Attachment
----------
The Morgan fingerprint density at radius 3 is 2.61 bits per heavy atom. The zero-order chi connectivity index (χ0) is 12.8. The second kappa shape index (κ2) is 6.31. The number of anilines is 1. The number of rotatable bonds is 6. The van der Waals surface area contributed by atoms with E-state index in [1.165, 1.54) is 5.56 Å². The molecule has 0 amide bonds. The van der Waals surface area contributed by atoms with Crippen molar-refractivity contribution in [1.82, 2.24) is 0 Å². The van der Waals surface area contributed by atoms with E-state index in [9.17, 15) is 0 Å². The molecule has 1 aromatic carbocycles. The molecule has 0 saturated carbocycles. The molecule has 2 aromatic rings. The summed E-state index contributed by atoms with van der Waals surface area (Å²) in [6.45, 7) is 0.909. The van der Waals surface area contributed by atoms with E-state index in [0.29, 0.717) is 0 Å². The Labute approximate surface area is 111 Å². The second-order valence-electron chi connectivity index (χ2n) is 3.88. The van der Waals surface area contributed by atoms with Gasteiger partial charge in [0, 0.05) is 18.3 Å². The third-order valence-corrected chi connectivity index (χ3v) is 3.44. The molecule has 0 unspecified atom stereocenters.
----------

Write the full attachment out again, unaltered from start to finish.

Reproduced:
The Morgan fingerprint density at radius 3 is 2.61 bits per heavy atom. The zero-order chi connectivity index (χ0) is 12.8. The second kappa shape index (κ2) is 6.31. The number of anilines is 1. The number of rotatable bonds is 6. The van der Waals surface area contributed by atoms with E-state index in [1.165, 1.54) is 5.56 Å². The molecule has 0 amide bonds. The van der Waals surface area contributed by atoms with Crippen molar-refractivity contribution in [1.82, 2.24) is 0 Å². The van der Waals surface area contributed by atoms with E-state index in [9.17, 15) is 0 Å². The molecule has 1 aromatic carbocycles. The molecule has 0 saturated carbocycles. The molecule has 2 aromatic rings. The summed E-state index contributed by atoms with van der Waals surface area (Å²) in [6.45, 7) is 0.909. The van der Waals surface area contributed by atoms with E-state index in [0.29, 0.717) is 0 Å². The Labute approximate surface area is 111 Å². The second-order valence-electron chi connectivity index (χ2n) is 3.88. The van der Waals surface area contributed by atoms with Gasteiger partial charge in [0, 0.05) is 18.3 Å². The third-order valence-corrected chi connectivity index (χ3v) is 3.44. The molecule has 0 unspecified atom stereocenters.